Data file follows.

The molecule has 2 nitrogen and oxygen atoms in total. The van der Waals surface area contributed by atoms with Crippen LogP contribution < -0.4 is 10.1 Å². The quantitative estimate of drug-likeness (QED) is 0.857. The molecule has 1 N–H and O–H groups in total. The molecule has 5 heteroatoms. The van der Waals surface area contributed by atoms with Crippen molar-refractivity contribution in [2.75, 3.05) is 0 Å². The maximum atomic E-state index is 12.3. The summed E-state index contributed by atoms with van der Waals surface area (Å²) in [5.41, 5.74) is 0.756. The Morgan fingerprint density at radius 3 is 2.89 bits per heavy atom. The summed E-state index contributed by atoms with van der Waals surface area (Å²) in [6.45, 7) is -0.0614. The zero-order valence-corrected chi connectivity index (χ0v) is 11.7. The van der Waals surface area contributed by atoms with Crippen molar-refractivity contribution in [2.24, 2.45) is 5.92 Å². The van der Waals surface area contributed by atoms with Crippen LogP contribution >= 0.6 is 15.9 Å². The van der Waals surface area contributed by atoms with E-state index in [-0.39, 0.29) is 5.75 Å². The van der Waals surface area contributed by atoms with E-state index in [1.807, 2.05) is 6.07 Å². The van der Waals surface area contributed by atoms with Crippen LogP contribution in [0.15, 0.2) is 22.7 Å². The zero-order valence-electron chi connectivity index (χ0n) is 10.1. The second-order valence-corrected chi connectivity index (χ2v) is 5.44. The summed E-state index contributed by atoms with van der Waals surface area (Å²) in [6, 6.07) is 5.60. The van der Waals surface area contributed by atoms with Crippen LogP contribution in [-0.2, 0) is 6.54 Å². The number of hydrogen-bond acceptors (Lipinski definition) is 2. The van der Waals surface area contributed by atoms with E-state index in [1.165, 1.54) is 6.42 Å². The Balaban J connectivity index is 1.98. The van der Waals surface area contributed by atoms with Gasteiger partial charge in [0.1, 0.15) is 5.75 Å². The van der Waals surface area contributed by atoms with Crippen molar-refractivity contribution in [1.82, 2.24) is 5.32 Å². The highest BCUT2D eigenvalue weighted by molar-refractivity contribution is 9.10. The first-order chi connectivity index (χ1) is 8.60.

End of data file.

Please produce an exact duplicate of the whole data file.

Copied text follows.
The molecule has 2 nitrogen and oxygen atoms in total. The van der Waals surface area contributed by atoms with Crippen LogP contribution < -0.4 is 10.1 Å². The quantitative estimate of drug-likeness (QED) is 0.857. The molecule has 1 N–H and O–H groups in total. The molecule has 5 heteroatoms. The van der Waals surface area contributed by atoms with Crippen molar-refractivity contribution in [2.75, 3.05) is 0 Å². The maximum atomic E-state index is 12.3. The summed E-state index contributed by atoms with van der Waals surface area (Å²) in [5.41, 5.74) is 0.756. The Morgan fingerprint density at radius 3 is 2.89 bits per heavy atom. The summed E-state index contributed by atoms with van der Waals surface area (Å²) in [6.45, 7) is -0.0614. The zero-order valence-corrected chi connectivity index (χ0v) is 11.7. The van der Waals surface area contributed by atoms with Crippen molar-refractivity contribution in [2.24, 2.45) is 5.92 Å². The van der Waals surface area contributed by atoms with Crippen LogP contribution >= 0.6 is 15.9 Å². The van der Waals surface area contributed by atoms with E-state index in [-0.39, 0.29) is 5.75 Å². The van der Waals surface area contributed by atoms with E-state index in [1.807, 2.05) is 6.07 Å². The van der Waals surface area contributed by atoms with Crippen LogP contribution in [0.15, 0.2) is 22.7 Å². The zero-order valence-electron chi connectivity index (χ0n) is 10.1. The second-order valence-corrected chi connectivity index (χ2v) is 5.44. The summed E-state index contributed by atoms with van der Waals surface area (Å²) in [6, 6.07) is 5.60. The van der Waals surface area contributed by atoms with Crippen LogP contribution in [-0.2, 0) is 6.54 Å². The number of hydrogen-bond acceptors (Lipinski definition) is 2. The van der Waals surface area contributed by atoms with E-state index in [1.165, 1.54) is 6.42 Å². The Balaban J connectivity index is 1.98. The van der Waals surface area contributed by atoms with Gasteiger partial charge in [0.1, 0.15) is 5.75 Å². The van der Waals surface area contributed by atoms with Crippen molar-refractivity contribution in [1.82, 2.24) is 5.32 Å². The highest BCUT2D eigenvalue weighted by molar-refractivity contribution is 9.10. The first-order chi connectivity index (χ1) is 8.60.